We will need significant investments to reach these objectives. In addition, we must also invest in the professional reconversion of certain sub-sectors or activities to ensure a just transition. It is clear that the public sector cannot fully meet these financial requirements, especially after the current crisis. Moreover, these investments must be made within the next 5 to 10 years, otherwise the accumulated delay will only aggravate the situation and increase the necessary funding.

Regulations for ESG integration

The financing needs of the energy transition are significant. As the European Union’s climate ambitions gradually increase, so will the financing needs. As such, the public sector cannot meet them alone. The COVID-19 crisis has shown the major social consequences of climate change and biodiversity issues. It also demonstrates why -now more than ever- sustainable and responsible investment needs a clear and common language to support its structural growth.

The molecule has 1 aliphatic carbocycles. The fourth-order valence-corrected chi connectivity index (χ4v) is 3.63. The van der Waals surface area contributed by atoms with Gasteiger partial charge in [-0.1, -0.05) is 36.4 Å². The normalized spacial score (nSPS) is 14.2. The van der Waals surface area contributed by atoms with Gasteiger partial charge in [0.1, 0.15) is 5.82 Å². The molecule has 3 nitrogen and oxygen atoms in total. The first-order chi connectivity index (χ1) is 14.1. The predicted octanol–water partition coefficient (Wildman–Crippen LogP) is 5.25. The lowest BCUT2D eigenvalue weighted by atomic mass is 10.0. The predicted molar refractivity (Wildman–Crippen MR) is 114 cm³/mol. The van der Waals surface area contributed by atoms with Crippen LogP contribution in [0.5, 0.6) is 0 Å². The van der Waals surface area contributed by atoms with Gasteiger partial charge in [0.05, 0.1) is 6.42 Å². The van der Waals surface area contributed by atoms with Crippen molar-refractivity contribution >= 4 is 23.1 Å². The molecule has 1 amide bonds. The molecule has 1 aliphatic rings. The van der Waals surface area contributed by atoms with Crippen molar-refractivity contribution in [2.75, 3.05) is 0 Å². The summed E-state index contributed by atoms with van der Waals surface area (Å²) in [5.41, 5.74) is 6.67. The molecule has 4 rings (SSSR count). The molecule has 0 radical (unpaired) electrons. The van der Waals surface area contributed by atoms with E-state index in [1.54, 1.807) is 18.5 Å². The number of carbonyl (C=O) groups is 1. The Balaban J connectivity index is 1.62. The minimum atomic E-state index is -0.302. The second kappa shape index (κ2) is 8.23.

All market players recognise the complexity of the strategies, the lack of frameworks and standards, and the resulting confusion for investors.

Improved corporate reporting, which includes relevant and consistent non-financial metrics, is a key step in the evolution of ESG integration. Today, several initiatives, such as the SASB, GRI or the TCFD recommendations are trying to tackle this issue. While these initiatives can help responsible finance practitioners, their diversity (i.e. their different standards and approaches) only add to the confusion for investors. Can the European Commission’s Taxonomy address this issue?